Susquehanna Antique Company

David Friedman. | Tom Wolff

“Traditional” is a word David Friedman admits is a good description of both himself, an antiques dealer, and his shop, the Susquehanna Antique Company. But he’s quick to add that in a modern marketplace exactly how tradition is defined is often subject to different interpretations.

One thing that’s clear is that antiques are a tradition in Friedman’s family. His grandfather started the business in Port Deposit, MD, and his father worked as an auctioneer and used furniture salesman. “I was close to my dad, and was brought into the business at a young age. He could buy something for $10 and sell it for $15. Not everyone can do that. I inherited that from him.”

Friedman has been a dealer since the late ’70s, with the Washington incarnation of the family firm established in 1980. He’s seen Georgetown’s prominence as an antiques district wax and wane over the years, but his own O Street shop has become something of a landmark.

To enter Susquehanna Antiques is almost to go back in time, to an era when antiques dealers were neither interior designers nor merchants in home décor. Baronial-sized dining tables and Philadelphia highboys jostle for space with Continental chests and Chinese porcelains. Centuries of portraits and landscapes fill the walls and are stacked in the aisles. Up the narrow stairs is a warren of rooms with more furniture and art, as well as Friedman’s collection of more than 600 period frames. It’s exactly what an old-fashioned antiques shop should look like — a place where discoveries wait in every corner.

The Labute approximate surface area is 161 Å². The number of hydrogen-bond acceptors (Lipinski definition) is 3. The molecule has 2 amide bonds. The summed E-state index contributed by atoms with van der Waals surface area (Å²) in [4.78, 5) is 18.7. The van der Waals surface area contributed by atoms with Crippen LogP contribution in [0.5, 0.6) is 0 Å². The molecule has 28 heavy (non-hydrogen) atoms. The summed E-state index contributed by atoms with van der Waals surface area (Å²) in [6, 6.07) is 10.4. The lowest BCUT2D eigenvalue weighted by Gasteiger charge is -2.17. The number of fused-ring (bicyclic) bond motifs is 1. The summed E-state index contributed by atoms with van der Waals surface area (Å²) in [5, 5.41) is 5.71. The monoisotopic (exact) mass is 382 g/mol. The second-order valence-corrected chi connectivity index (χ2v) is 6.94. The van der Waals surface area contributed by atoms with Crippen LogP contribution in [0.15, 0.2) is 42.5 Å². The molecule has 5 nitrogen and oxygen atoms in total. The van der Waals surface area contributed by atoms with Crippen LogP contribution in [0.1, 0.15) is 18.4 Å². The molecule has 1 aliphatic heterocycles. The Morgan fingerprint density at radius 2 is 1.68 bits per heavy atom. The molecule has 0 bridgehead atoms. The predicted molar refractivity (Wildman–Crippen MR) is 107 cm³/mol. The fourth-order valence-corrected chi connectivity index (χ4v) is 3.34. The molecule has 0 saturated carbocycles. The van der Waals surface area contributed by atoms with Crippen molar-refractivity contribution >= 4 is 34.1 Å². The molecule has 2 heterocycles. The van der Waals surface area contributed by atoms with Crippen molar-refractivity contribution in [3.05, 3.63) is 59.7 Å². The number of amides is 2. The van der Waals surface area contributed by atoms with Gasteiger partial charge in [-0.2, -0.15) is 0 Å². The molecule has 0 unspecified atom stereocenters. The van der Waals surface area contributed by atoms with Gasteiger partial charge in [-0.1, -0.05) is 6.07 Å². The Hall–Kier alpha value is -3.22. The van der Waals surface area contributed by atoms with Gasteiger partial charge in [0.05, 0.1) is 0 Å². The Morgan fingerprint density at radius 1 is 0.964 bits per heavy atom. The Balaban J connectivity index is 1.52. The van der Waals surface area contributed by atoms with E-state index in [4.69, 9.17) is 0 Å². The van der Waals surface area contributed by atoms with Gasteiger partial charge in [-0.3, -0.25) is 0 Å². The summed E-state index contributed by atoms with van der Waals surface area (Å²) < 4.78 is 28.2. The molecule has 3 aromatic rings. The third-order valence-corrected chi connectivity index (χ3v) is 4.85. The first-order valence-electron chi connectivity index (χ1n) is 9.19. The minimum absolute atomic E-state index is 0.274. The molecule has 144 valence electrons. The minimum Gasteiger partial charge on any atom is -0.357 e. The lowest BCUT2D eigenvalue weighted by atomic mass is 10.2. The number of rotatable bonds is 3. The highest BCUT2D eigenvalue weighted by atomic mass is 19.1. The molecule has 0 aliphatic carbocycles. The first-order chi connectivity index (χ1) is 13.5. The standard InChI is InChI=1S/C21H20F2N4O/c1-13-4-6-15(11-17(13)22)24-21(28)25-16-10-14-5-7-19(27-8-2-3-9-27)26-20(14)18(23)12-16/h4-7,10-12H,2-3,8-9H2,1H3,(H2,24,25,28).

But old-fashioned antiques are often a harder sell in an era when a mahogany sideboard and silver tea service aren’t always part of everyone’s lifestyle. “Traditional furniture, Old Masters, and 19th-century paintings are less of a broad-based focus for people,” says Friedman. “The market is more and more diverse.”

He’s weathered that changing market by virtue of business acumen (“You need a commercial sense of things”), high standards, and a having “a knack for buying what your customers want.”

He’s also an educator for customers for whom a familiarity with antiques may not come naturally. Friedman deals in history and passion, not just objects. He emphasizes that “people want to buy something that’s been selected,” vetted not only for its beauty or utility but also for its meaning and significance.

“Standards stay the same. That’s what collecting is about,” he says. And that just may be one definition of tradition on which everyone can agree.

Susquehanna Antique Company
3216 O St.


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